Now, with this optimistic mindset, we can try to be a little bit more creative in solving our problems.

Number one; maybe the reason we cannot solve our problems is that we have not really taken a hard look at what the problem is. Here, trying to understanding the problem and having a concrete understanding of its workings is integral solving the problem. If you know how it works, what the problem is, then you have a better foundation towards solving the problem.

Not trying to make the simple statement of what problem is. Try to identify the participating entities and what their relationships with one another are. Take note of the things you stand to gain any stand to lose from the current problem. Now you have a simple statement of what the problem is.

Number two; try to take note of all of the constraints and assumptions you have the words of problem. Sometimes it is these assumptions that obstruct our view of possible solutions. You have to identify which assumptions are valid, in which assumptions need to be addressed.

Number three; try to solve the problem by parts. Solve it going from general view towards the more detailed parts of the problem. This is called the top-down approach. Write down the question, and then come up with a one-sentence solution to that from them. The solution should be a general statement of what will solve the problem. From here you can develop the solution further, and increase its complexity little by little.

Number four; although it helps to have critical thinking aboard as you solve a problem, you must also keep a creative, analytical voice at the back of your head. When someone comes up with a prospective solution, tried to think how you could make that solution work. Try to be creative. At the same time, look for chinks in the armor of that solution.

Number five; it pays to remember that there may be more than just one solution being developed at one time. Try to keep track of all the solutions and their developments. Remember, there may be more than just one solution to the problem.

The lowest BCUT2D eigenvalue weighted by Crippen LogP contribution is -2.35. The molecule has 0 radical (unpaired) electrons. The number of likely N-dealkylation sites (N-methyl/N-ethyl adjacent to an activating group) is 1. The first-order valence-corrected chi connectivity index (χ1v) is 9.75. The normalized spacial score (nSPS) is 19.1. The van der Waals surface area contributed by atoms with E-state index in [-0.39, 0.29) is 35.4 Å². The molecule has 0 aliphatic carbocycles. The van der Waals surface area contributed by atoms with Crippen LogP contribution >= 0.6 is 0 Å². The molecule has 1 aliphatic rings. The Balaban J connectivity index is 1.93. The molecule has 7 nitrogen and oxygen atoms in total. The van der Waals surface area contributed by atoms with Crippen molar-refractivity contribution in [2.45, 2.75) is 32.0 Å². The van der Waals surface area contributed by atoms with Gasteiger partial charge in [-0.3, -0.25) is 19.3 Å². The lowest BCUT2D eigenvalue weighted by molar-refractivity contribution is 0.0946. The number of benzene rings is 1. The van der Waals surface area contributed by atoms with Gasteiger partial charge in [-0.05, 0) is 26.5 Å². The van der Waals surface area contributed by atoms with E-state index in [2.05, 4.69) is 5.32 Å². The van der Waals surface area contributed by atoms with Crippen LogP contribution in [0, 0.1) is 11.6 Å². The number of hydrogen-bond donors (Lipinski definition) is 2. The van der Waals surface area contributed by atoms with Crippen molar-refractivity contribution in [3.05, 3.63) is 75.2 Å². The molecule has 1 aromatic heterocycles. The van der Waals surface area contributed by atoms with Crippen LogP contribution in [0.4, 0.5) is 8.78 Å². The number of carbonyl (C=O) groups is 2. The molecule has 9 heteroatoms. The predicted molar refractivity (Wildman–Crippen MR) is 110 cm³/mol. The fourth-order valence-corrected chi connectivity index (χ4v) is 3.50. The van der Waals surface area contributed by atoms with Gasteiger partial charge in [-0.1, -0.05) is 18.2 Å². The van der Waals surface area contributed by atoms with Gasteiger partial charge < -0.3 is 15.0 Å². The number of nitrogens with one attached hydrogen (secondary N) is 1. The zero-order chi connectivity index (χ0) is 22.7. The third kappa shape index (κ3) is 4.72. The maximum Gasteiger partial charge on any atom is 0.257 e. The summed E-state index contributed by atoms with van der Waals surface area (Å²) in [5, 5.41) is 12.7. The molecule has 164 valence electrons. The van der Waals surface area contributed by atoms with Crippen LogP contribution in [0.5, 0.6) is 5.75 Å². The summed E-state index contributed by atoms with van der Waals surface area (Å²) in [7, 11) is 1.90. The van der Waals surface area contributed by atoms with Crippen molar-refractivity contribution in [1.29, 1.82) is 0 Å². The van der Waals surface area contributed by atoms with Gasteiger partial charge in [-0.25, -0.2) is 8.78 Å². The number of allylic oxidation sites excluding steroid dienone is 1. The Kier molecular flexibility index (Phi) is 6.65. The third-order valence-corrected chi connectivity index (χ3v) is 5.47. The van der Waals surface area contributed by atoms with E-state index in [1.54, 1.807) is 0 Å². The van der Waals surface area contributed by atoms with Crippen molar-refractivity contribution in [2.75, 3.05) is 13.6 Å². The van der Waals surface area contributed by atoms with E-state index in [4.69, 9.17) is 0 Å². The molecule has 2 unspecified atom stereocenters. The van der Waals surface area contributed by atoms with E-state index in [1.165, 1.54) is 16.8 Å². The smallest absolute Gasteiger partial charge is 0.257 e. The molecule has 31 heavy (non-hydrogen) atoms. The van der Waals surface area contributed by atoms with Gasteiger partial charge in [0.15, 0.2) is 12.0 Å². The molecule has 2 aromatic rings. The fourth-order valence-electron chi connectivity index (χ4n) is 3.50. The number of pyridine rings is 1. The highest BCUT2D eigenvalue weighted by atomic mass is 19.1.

Number six; remember that old adage," two heads are better than one." That one is truer than it sounds. Always be open to new ideas. You can only benefit from listening to all the ideas each person has. This is especially true when the person you're talking to has had experience solving problems similar to yours.

You don't have to be a gung-ho, solo hero to solve the problem. If you can organize collective thought on the subject, it would be much better.

Number seven; be patient. As long as you persevere, there is always a chance that a solution will present itself. Remember that no one was able to create an invention the first time around.

Creative thinking exercises can also help you in your quest be a more creative problems solver.

Here is one example.

Take a piece of paper and write any word that comes to mind at the center. Now look at that word then write the first two words that come to your mind. This can go on until you can build a tree of related words. This helps you build analogical skills, and fortify your creative processes.

So, next time you see a problem you think you can not solve, think again. The solution might just be staring you right in the face. All it takes is just a little creative thinking, some planning, and a whole lot of work.

Spiritual Growth: the Spiritual Challenge of Modern Times

To grow spiritually in a world defined by power, money, and influence is a Herculean task. Modern conveniences such as electronic equipments, gadgets, and tools as well as entertainment through television, magazines, and the web have predisposed us to confine our attention mostly to physical needs and wants. As a result, our concepts of self-worth and self-meaning are muddled. How can we strike a balance between the material and spiritual aspects of our lives?

To grow spiritually is to look inward.